NATO aside, we have spent the past 15 years, during wars in Afghanistan and Iraq, building a Western-aligned group of states that share a common commitment and understanding of the threat. A kind of armed brotherhood, these are the nations — Poland, the Baltic states, Georgia, others — that answer the American call to arms most readily because they understand why our strategic objectives matter and they want to be defined as our partners in this fight. They are the frontiers of NATO, and the next generation of warfighters. All of those countries are uncomfortable sharing intelligence with Russia or fighting with Russia, and for good reason: It wasn’t so long ago they rid themselves of Russian occupiers, and they still receive regular Russian threats against their sovereignty. It may be an informal alliance. But we value it, and it evaporates the second we pose for the Russian photo op — or worse, allow Putin to drag us into a replication of his ISIS war in Libya.
This is not to say that Moscow is guiltless regarding the troubled environment along the eastern front, but surely Vladimir Putin has reason to claim that the NATO initiatives pose a substantially heightened threat to Russian security and so justify a corresponding Russian buildup. Any such moves will, of course, invite yet additional NATO deployments, followed by complementary Russian moves, and so on—until we’re right back in a Cold War–like situation.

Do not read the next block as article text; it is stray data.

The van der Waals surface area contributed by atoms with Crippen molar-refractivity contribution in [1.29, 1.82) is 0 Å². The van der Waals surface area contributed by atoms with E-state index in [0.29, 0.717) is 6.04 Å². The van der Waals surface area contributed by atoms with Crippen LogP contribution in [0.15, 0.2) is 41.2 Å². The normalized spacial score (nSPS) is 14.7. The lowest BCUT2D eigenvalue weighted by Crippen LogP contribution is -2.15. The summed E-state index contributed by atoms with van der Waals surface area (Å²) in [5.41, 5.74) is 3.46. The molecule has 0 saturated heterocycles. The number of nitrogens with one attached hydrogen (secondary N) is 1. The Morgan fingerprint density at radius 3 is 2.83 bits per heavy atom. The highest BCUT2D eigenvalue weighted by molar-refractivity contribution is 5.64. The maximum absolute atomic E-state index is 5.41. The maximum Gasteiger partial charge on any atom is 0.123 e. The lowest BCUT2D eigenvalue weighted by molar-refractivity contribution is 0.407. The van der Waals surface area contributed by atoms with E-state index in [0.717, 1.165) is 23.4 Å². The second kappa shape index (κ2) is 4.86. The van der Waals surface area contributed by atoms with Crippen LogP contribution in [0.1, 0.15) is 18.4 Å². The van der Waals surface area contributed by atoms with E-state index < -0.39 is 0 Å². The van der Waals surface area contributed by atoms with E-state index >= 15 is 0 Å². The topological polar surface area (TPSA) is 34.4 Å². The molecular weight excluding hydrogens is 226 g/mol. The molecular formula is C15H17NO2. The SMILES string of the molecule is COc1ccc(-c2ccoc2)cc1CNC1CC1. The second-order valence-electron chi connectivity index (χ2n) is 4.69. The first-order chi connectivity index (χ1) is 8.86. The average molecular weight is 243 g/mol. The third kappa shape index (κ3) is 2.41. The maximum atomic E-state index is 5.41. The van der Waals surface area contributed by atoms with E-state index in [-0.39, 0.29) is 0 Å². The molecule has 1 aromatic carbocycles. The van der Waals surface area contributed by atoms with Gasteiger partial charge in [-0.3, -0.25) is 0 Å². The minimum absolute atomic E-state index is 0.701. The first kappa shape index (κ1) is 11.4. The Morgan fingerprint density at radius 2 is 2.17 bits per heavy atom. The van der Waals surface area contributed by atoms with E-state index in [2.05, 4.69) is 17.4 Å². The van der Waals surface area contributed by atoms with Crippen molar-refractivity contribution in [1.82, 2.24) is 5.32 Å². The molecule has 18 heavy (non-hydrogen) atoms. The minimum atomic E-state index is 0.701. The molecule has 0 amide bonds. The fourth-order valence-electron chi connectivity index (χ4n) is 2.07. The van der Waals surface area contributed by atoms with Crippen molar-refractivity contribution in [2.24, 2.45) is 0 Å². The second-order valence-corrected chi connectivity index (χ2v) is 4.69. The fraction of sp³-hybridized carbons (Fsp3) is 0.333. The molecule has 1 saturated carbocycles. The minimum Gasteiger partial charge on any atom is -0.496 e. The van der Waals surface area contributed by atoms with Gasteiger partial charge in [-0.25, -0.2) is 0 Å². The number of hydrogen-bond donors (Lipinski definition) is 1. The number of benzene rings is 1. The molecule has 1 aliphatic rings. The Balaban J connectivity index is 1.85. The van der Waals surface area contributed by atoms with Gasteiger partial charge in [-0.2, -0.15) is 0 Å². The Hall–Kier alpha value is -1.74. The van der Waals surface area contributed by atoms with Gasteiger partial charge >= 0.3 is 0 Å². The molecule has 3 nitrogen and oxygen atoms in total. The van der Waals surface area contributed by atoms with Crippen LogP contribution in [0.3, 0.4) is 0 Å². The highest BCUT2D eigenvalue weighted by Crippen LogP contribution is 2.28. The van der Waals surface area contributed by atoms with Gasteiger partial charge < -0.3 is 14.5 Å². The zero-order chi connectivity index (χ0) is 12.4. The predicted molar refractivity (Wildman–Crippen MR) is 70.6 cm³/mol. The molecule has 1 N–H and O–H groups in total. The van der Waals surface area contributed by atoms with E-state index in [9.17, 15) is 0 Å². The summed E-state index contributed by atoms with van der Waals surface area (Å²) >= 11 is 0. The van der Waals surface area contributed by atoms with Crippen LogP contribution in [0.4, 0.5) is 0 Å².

Finally, there is the risk of accident, miscalculation, and escalation. This arises with particular severity in the case of US/NATO exercises on the edge of Russian territory, especially Kaliningrad. In all such actions, there is a constant danger that one side or the other will overreact to a perceived threat and take steps leading to combat and, conceivably, all-out war. When two Russian fighters flew within 30 feet of a US destroyer sailing in the Baltic Sea this past April, Secretary of State John Kerry told CNN that under US rules of engagement, the planes could have been shot down. Imagine where that could have led. Fortunately, the captain of the destroyer chose to exercise restraint and a serious incident was averted. But as more US and NATO forces are deployed on the edge of Russian territory and both sides engage in provocative military maneuvers, dangerous encounters of this sort are sure to increase in frequency, and the risk of their ending badly will only grow.
No doubt the NATO summit in Warsaw will be overshadowed to some degree by the UK’s Brexit vote and ensuing political turmoil in Europe. But as Western leaders settle down to business, they must not allow their inclination to “demonstrate unity” and “act resolutely” lead them to approve military moves that are inherently destabilizing. Surely it is possible to reassure the Baltic states and Poland without deploying many thousands of additional troops there and inviting an additional military buildup on the Russian side.